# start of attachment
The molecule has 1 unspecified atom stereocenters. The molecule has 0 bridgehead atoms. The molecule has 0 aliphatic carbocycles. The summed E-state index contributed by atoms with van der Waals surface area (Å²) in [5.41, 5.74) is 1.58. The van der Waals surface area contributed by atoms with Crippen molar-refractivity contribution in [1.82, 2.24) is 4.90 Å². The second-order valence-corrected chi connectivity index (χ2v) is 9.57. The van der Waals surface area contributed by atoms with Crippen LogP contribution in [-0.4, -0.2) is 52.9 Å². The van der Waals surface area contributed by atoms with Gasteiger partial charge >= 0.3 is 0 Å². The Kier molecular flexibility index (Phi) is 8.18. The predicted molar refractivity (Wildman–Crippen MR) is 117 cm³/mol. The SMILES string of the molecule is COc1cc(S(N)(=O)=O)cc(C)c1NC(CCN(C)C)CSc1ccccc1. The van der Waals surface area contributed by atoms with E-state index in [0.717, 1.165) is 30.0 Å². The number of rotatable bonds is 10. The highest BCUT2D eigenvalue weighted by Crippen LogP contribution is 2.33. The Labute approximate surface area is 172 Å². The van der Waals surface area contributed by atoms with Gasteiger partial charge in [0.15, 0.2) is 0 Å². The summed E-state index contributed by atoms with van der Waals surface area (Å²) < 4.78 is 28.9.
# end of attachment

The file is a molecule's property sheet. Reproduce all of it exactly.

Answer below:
The molecule has 1 unspecified atom stereocenters. The molecule has 0 bridgehead atoms. The molecule has 0 aliphatic carbocycles. The summed E-state index contributed by atoms with van der Waals surface area (Å²) in [5.41, 5.74) is 1.58. The van der Waals surface area contributed by atoms with Crippen molar-refractivity contribution in [1.82, 2.24) is 4.90 Å². The second-order valence-corrected chi connectivity index (χ2v) is 9.57. The van der Waals surface area contributed by atoms with Crippen LogP contribution in [-0.4, -0.2) is 52.9 Å². The van der Waals surface area contributed by atoms with Gasteiger partial charge >= 0.3 is 0 Å². The Kier molecular flexibility index (Phi) is 8.18. The predicted molar refractivity (Wildman–Crippen MR) is 117 cm³/mol. The SMILES string of the molecule is COc1cc(S(N)(=O)=O)cc(C)c1NC(CCN(C)C)CSc1ccccc1. The van der Waals surface area contributed by atoms with E-state index in [0.717, 1.165) is 30.0 Å². The number of rotatable bonds is 10. The highest BCUT2D eigenvalue weighted by Crippen LogP contribution is 2.33. The Labute approximate surface area is 172 Å². The van der Waals surface area contributed by atoms with Gasteiger partial charge in [0.15, 0.2) is 0 Å². The summed E-state index contributed by atoms with van der Waals surface area (Å²) < 4.78 is 28.9.